Dealing With Idiopathic Edema
Edema is the unnatural accumulation and retention of fluids in the body, and idiopathic edema is the situation where such retention occurs rather suddenly and for no known reason. Put another way, the cause or causes of idiopathic edema are not known.
Idiopathic edema is most commonly found in women of child-bearing age, although there has been no particular connection between that particular stage of life and the disorder. In addition, the condition normally occurs only in women who are not experiencing or showing evidence of heart, liver, or kidney disease. The symptoms of the disorder are not always constant or permanent but are often cyclical in appearance.
There are two basic categories of edema, pitting edema and non-pitting edema. Pitting edema is so named because if one places a finger on a swollen area and presses down, a temporary depression, or pit, will be present once the pressure is removed. In the case of non-pitting edema, the depressed area springs back immediately as the pressure is removed. Idiopathic edema falls in the pitting category.
Use Of Diuretics - Treatment of idiopathic edema obviously involves some means of trying to remove excess fluid, and diuretics are commonly prescribed to do just that. In the case of idiopathic edema however, the use of diuretics must be monitored closely, as a patient will sometimes suffer a "bounce-back" effect, where the swelling returns and is worse that before. Anytime the cause of a disorder is unknown, the treatment chosen can be unpredictable. What works for many types of edema doesn't necessarily work for idiopathic edema. Sometimes diuretics will be effective at first and consequently the patient soon becomes dependent on them, requiring larger and larger does as time goes by. Withdrawal from diuretics can sometimes be a challenge.
While fluids can accumulate in many different parts of the body, and often does, it is often the legs and the eyes where symptoms of the disorder are more evident. Fluids naturally tend to accumulate in the legs while standing due to the force or gravity. Edema about the eyes, in particular in the eyelids is most noticeable after a person has been in a lying or resting position for a time. Edema around the eyes is referred to as periorbital edema.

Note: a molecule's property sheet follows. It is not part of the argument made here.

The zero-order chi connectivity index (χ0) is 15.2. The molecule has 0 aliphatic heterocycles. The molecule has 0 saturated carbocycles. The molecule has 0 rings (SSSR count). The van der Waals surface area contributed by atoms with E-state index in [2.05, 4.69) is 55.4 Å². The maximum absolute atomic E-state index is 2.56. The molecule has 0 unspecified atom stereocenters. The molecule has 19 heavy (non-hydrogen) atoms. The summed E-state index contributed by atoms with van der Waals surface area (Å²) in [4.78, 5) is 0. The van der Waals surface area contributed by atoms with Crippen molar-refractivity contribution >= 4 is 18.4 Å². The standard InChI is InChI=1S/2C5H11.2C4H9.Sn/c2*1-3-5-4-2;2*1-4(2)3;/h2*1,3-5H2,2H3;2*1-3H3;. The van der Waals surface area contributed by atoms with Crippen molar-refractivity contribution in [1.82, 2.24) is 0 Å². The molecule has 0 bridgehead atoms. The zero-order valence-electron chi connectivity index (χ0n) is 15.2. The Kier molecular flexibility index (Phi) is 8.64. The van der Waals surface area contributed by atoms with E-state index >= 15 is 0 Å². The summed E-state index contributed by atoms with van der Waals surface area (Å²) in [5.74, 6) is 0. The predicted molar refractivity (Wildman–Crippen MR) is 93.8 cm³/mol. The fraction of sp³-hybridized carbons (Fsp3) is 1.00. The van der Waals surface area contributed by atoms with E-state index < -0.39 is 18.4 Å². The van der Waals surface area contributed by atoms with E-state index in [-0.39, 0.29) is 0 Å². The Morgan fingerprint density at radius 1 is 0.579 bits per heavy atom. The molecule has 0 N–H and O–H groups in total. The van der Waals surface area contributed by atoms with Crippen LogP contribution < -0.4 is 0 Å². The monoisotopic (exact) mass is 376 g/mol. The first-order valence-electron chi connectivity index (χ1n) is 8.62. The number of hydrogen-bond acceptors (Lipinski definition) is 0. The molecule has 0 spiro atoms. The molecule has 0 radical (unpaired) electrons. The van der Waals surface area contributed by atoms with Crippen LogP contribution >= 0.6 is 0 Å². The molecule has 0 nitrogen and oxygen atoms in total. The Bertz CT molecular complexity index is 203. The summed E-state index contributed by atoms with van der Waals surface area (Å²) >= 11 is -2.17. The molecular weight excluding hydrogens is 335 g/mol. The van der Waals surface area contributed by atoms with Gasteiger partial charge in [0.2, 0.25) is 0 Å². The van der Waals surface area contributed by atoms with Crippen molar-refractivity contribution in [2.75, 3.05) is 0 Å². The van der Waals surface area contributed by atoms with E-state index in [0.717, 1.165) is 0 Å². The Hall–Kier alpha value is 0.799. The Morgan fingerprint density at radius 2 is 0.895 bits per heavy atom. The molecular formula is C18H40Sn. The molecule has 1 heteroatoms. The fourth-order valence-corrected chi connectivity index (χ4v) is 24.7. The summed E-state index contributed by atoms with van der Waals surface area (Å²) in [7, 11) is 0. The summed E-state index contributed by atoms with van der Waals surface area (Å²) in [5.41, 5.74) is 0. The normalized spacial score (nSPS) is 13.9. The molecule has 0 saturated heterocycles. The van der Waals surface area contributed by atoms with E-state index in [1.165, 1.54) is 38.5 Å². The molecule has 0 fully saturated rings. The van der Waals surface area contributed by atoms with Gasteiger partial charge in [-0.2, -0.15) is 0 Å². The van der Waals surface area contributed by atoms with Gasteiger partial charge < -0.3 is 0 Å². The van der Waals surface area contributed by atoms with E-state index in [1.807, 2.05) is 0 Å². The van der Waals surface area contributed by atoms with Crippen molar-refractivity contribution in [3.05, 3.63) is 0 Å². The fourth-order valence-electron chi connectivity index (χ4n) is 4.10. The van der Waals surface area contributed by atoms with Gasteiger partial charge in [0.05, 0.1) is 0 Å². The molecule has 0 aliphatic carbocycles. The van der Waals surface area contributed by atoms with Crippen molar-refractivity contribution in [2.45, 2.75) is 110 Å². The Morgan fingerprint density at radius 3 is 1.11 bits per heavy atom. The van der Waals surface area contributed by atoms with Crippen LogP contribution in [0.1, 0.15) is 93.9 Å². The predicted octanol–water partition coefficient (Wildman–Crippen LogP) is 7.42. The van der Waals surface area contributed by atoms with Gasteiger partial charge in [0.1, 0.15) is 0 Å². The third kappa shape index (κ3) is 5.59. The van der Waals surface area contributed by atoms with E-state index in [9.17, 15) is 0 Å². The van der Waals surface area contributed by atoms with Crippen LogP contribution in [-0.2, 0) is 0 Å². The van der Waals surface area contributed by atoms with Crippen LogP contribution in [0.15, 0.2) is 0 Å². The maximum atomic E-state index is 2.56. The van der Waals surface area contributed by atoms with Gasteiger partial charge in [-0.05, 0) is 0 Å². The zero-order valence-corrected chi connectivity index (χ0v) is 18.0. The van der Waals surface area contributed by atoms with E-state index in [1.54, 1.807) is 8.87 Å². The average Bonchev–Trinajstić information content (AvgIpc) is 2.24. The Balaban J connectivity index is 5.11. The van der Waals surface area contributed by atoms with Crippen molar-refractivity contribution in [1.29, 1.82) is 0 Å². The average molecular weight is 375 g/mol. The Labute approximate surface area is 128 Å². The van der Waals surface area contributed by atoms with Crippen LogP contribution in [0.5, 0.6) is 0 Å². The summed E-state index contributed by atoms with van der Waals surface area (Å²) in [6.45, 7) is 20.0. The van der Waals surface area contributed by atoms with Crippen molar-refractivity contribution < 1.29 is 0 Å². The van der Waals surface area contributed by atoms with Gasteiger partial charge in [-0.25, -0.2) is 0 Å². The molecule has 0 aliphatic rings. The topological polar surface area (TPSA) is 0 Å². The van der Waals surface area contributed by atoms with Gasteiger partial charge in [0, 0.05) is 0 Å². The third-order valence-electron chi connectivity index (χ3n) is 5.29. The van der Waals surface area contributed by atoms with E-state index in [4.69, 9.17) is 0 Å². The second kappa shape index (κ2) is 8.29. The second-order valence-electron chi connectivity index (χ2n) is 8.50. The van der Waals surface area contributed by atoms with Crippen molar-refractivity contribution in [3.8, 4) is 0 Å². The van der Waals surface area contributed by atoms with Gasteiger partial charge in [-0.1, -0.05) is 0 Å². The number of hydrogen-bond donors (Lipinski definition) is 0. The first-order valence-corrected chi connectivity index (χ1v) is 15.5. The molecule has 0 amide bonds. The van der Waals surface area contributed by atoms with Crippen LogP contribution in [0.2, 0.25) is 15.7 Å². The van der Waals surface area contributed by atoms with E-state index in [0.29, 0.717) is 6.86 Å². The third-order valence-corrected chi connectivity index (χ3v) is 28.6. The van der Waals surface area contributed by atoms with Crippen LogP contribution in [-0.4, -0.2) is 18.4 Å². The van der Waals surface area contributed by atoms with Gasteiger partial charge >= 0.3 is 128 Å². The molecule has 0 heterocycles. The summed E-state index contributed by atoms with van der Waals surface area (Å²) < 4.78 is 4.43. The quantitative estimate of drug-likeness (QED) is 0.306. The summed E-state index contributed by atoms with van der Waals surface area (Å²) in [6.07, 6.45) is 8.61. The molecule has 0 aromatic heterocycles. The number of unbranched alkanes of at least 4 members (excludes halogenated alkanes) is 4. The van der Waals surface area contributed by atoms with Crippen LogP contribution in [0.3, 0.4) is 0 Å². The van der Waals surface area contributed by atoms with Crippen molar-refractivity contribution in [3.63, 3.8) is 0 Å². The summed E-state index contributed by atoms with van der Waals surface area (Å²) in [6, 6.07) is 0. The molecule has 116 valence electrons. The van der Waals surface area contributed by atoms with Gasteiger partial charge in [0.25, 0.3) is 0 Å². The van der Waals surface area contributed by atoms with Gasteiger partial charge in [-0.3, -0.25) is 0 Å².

Problems Caused - Idiopathic edema carries with it several potential problems beyond the discomfort associated with swelling or bloating. One of the symptoms is apparent leakage in the capillaries of the body, or at least a tendency of fluid to escape from blood vessels and accumulate in nearby interstitial spaces. This reduces the total blood volume which in turn will result in increased salt retention in the kidneys. In extreme cases kidney failure could result, although this is more apt to be caused by a continuous and excessive reliance on diuretics. Those with idiopathic edema who use diuretics as the means of treatment are prone to a potassium deficiency and all that may involve.
Other symptoms related to the combination of idiopathic edema and the use of diuretics include high blood sugar, inflammation of the pancreas (pancreatitis), and muscle cramps.
It was mentioned previously that idiopathic edema is most commonly found in women of child-bearing age, that is to say post-pubertal and pre-menopausal women. The fact is, this type of edema is found virtually exclusively in women fitting this category. Except when swelling caused by fluid retention is evident or quite visible, the symptoms of this type of edema can mimic other disorders, including carpal tunnel syndrome, and arthritis-like symptoms. Women suffering form this disorder may experience headaches for no known reason. Weight gain in unnatural increments during the course of the day, due to retention of liquids, is a tell-tale sign.
Other Treatments - There are medications which can be used in place of diuretics, but even many of these can have undesirable side effects. Any course of treatment should be supervised by a doctor, and home remedies should be used with a good dose of caution.